Huge blow as COVID-19 forces charity to close down all its shops
Written by Rother Radio News on 05/10/2020
One of Barnsley’s leading charities is to close its network of six charity shops after falling victim to the coronavirus crisis.
Barnsley Hospice provides vital care for hundreds of people each year but the funding to keep the premises operating are largely self-generated, meaning the loss of the shops is likely to create a significant long-term financial blow.
It will still continue to raise money through selling donated items, but that will all be based at its premises on the Fall Bank industrial estate at Dodworth, which is currently used as a collection and sorting point.
The hospice has three shops in the town centre and others at Cudworth, Penistone and Hoyland, the latter of which was opened only relatively recently and was planned as an outlet for more upmarket donations.
When the lockdown was imposed earlier this year, all the shops closed temporarily but sales have not recovered and managers have decided the only viable option is closure, with the shops due to go at the end of this month.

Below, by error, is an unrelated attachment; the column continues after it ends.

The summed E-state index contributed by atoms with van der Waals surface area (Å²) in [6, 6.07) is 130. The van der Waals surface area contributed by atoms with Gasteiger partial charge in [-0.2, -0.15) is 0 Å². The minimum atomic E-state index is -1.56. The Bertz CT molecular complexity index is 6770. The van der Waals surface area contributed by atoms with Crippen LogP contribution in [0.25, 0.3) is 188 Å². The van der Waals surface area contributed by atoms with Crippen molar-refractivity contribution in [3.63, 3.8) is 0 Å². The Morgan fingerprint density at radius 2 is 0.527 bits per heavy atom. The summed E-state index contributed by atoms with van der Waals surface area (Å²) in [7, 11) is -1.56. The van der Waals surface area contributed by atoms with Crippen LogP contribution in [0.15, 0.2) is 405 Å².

In a statement, the charity said: “It is with deep sadness that we have taken the decision to permanently close all our charity shops.
“Like many other charities, our shops have been hit hard by the Covid-19 restrictions. All were forced to close for almost four months, and since re-opening in July sales have been about half of what they were at the start of the year.
”Our retail offer will be transferred to our warehouse at Fall Bank Industrial Estate in Dodworth, where there will be the full range of items, including furniture.
“All volunteers at the shops will be offered opportunities to continue their volunteering at this site.
”This has been an extremely difficult decision and we value the hard work of all our employees and volunteers.
“However, continuing to operate our shops at a loss is simply not viable for a charity and we must safeguard the provision of patient care. The hospice continues to offer vital care for people with progressive life limiting illnesses in Barnsley.”
The hospice has an army of around 300 volunteers in total who help to keep it operating.
It opened in 1994, almost a decade after the idea to launch a hospice for the town was first hatched and has developed considerably in the intervening years, supported by grants from organisations including the National Lottery.